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“I’m staying for as long as I’m needed”

The University of Freiburg is awarding credits to bachelor students for their community service, including volunteer work to help contain the spread of Covid-19

Freiburg, May 05, 2020

“I’m staying for as long as I’m needed”

Photo: Stadt Freiburg

Philipp Müller has been volunteering for the Red Cross, where he works in civil protection, for the past eleven years. Through this service, he became part of the City of Freiburg’s crisis management team that was established in response to the coronavirus crisis. Müller is now responsible for everything to do with communications: setting up everything from servers, firewalls, work desks for computers, and email lists, to Internet connections. In response to the current situation, the University of Freiburg is supporting him and other bachelor students in their community service through the Service Learning module offered by the Center for Key Qualifications (ZfS), which now enables students volunteering for initiatives fighting Covid-19 to earn 4 ECTS credits.

Through his volunteer work for the Red Cross, computer science major Phillip Müller is now working at the City’s crisis center, where he takes care of everything related to communications. Photo: City of Freiburg

Phillip Müller has currently traded his student life for setting up antennas, installing cables, and answering phones. Müller, who is a computer science major at the University of Freiburg, has been working at the Freiburg crisis center since the beginning of April, doing his part to help contain the spread of the coronavirus. “Work has been very intense so far. I’ve clocked in 140 hours in April alone,” Müller said, adding that it’s important to know your way around the city’s different departments, especially when it comes to communications. Müller wound up at the crisis center through his work as a volunteer for the German Red Cross. “My major in computer science helps me to use my technical knowhow effectively,” he said. He doesn’t see himself quitting anytime soon. “I’m staying for as long as I’m needed,” he said. After all the hours he accumulated in the first few weeks, he expects things to cool down soon to about 8 hours a week.

At least 30 hours of service

By enrolling in the Service Learning module at ZfS, Müller as a bachelor student can now let part of his service helping to contain the spread of Covid-19 be counted as ECTS credits by the University of Freiburg. The goal of the module is to encourage learning through community service in civil society. “Working to help contain the spread of the coronavirus is a new area of volunteer work in our module, which also includes digitization, life and environmental sciences, intercultural relations and migration, environment and sustainability, and political lobby work,” said Anette Bender, who leads the project together with her colleague Waltraud Ziegler.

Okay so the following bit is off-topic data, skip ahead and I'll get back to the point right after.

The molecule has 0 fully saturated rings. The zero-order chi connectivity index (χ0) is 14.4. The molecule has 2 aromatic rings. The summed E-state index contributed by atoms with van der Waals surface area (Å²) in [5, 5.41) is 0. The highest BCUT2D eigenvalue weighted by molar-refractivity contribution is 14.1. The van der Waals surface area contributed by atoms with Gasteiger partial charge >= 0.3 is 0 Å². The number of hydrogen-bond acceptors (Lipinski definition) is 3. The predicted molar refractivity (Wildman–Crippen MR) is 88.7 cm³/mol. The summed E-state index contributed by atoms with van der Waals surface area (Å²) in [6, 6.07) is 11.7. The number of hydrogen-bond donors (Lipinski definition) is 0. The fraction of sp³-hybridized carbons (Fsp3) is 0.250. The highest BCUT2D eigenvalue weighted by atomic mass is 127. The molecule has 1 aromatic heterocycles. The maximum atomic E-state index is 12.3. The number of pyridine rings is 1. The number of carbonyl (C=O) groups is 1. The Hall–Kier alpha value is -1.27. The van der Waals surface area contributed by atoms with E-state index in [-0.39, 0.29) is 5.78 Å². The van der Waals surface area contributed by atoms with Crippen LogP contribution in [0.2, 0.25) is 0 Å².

The module consists of several elements in which students acquire necessary qualifications, reflect on certain issues, and receive advice from supervisors, in addition to completing 30 hours of practical service. Students who successfully complete all of these elements can earn 4 ECTS credits. “In response to the current situation, any volunteer work helping to contain the spread of the coronavirus that students started before the module officially gets underway in the middle of May 2020 also counts,” said Ziegler. That having been said, at least 10 hours must be served after the module begins, so that students can directly implement and review new approaches and issues. Phillip Müller is looking forward to the Service Learning module and is excited to see what kind of framework based on specific issues and academic fields the teachers will come up with for his service.

Looking for alternatives

Annika Weiser completed the module last winter semester. A major in psychology, she has been involved in UNICEF’s on-campus group since 2019. However, while Müller’s work keeps piling up, the restrictions due to the pandemic are limiting Weiser’s ability to contribute. “We have to find effective alternatives for the work we normally do,” she said, adding: “This is urgent, because our main focus is collecting donations and communicating with the public at our information stands and through various campaigns.” Although, most of this work probably won’t be possible for a long time, the knowledge she gained from the Service Learning module has been very helpful in this regard, especially the workshops on public relations and communication. “I was and still am in the information work group, and in the workshops I was able to learn what’s important for PR campaigns,” she said.

Usually about 30 to 40 students complete the module each semester. Often they continue to volunteer for the same projects after the module. Many people have recently contacted the ZfS, wanting to know if their volunteer work helping to reduce the spread of the coronavirus can count toward the module. “Fifty people have signed up for the orientation event in the middle of May so far,” said Bender. These include students who are already active in initiatives fighting Covid-19 as well as those who won’t begin volunteer work until the summer.

Judith Burggrabe


Service Learning module